Interview: Tommy Stinson of Guns N’ Roses at Club Helsinki Jan. 3
Hudson, N.Y. —Tommy Stinson is a founding member of the early indie favorites, The Replacements. He’s also the bassist for Guns N’ Roses, runs a record label, and is a parent. I had a chance to talk to him about the state of the music industry, writing songs with his daughter, and getting left in New York City by his band at the tender age of 17.
He will be appearing at Club Helsinki in Hudson, N.Y., on January 3, in a show that benefits Habitat for Humanity.
Simon Brown: What can we expect to hear from you at the concert in January? Will your uncle be there on slide guitar?
Tommy Stinson: There are some local bands: Dustbowl Faeries, Elvis Perkins, Kiki * d, Rhett Miller (of the Old 97’s), Jesse Malin, my daughter’s gonna play, I’m gonna play, and Happiness, which is most of Deer Tick. There might be some add-ons as we go along. The whole idea of it is that my buddy is up for one of these [Habitat for Humanity] houses and we want to raise money, but we don’t want it to be just a show – we want it to be more of a party, we want to celebrate the whole thing. We have a personality named Girlgantua who’s gonna emcee – Girlgantua’s about 6’5″ with long, pink hair and a dress: quite fantastic, in a Hudson sort of way. But I don’t think [uncle] Chip’s gonna make it up. I haven’t asked him yet, haven’t not asked him. Could be a surprise in there. I might do covers with one band, I might do bass with the other, play guitar with one of them. We’re trying to get as many collaborations done as we can, to keep the fun aspect of it rolling.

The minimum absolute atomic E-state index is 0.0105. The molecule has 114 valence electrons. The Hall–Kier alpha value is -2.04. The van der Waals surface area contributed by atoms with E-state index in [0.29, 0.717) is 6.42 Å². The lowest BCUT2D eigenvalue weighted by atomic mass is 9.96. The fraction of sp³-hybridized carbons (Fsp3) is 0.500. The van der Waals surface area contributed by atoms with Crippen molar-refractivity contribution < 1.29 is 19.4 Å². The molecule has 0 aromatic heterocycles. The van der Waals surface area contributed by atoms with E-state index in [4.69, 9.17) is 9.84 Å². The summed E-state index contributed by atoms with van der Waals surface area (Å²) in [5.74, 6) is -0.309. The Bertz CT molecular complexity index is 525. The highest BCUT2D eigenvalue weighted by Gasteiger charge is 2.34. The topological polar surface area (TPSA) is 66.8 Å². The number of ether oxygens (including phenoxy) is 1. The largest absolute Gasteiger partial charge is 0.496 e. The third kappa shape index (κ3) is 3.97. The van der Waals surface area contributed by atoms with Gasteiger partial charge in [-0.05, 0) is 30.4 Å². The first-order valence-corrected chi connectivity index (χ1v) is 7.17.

SB: A lot of people don’t know this about you: you’re a regular Stevie Wonder. People think you’re just playing the bass, but you play guitar…
TS: Drums, all kinds of crap. That’s quite a compliment. A load of shit, but quite a compliment. I get bored easily with any one instrument, so I hop around. My house has got all kinds of different instruments floating around it.
SB: You posted on twitter that Frank Black of the Pixies was in your living room recording something?
TS: Yeah, he came down here for a gig at Helsinki, last summer, and recorded for two days at my house. It was great, a whole bunch of stuff that was either destined for Pixies, or they turned down, or something or other. I can’t exactly remember – it didn’t end up turning out on the Pixies record, but they were a bunch of really great songs. Ten of them! He just played in my living room, recorded with a couple of microphones, had a ball.
SB: Have they been released?
TS: No, they’re still sitting in my living room. He has them and I have them. I don’t know what he’s gonna do with them.
SB: Steve Albini, who first recorded the Pixies, is classically against the music industry. He just gave a seminar in Australia about how he feels the music industry is now turning around.